The RCH National Child Health Poll survey methods
The RCH National Child Health Poll is a periodic (quarterly) cross-sectional survey of a nationally representative sample of 2000 Australian households with children. The surveys are conducted using rigorous, established web-based survey technology provided by a private vendor, the Online Research Unit (ORU), under contract to the RCH.
ORU has an established research panel of over 120,000 members across Australia. Panel members are randomly recruited through both online and offline methods. Offline methods include random-digit dialling and address-based sampling. Panel members must have internet access in order to complete the online surveys. They must be living in Australia and aged equal to or older than 18 years. Panel members have a unique identifying number that means they can only access and complete the survey once. Only one person per household is able to join the panel. Every panel member must have a residential Australian address.
For each poll, the ORU recruits panel members to achieve a nationally representative sample of 2000 Australian households with children. To reduce the effects of non-response and non-coverage, results are weighted using national demographic distributions for gender and state, as per the most recent Australian Bureau of Statistics data. The field period for the web-based survey is between two and four weeks.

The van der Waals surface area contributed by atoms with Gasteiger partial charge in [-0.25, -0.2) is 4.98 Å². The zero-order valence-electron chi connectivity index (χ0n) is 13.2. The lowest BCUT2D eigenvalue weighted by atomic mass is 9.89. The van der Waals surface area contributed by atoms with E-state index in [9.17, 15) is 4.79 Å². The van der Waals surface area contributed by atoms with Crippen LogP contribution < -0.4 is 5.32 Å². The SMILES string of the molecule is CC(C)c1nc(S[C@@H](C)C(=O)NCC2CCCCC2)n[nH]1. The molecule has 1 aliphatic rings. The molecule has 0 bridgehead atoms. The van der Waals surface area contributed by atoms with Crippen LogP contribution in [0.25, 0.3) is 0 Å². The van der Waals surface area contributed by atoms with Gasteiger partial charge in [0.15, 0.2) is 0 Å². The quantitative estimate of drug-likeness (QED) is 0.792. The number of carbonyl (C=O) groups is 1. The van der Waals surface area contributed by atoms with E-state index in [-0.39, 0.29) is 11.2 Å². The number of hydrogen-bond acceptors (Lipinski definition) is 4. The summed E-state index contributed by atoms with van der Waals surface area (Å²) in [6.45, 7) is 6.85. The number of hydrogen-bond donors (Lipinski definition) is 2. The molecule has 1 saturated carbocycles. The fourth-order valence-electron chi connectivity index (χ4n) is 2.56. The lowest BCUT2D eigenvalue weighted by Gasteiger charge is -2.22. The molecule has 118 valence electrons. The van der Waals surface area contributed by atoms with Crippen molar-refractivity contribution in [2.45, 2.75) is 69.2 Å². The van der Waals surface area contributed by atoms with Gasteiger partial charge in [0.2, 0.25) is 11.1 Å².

Participants are remunerated for their participation with points that can be exchanged for department store gift vouchers. In all cases, adults are the respondents and their responses are anonymous.
Each quarter a different topic/theme forms the focus of the poll. The process for selecting poll topics is responsive to and informed by the national political and social agenda. Research themes and questions are developed by the project Director and the project team and through liaison with campus and other subject matter experts as required.
Themes include a wide variety of children’s health issues, such as child health conditions (e.g. asthma and obesity), preventive services, access to care, relationship of health and education for children, and safety and health concerns.
Each poll also includes survey questions pertaining to demographics of participants including age, gender, postcode, parental status, country of birth, language spoken at home, education level, healthcare card status and indigenous background.
Analysis of the survey data includes examining relationships among survey items, between survey items and respondents’ demographic data, and between survey items and external datasets and programs.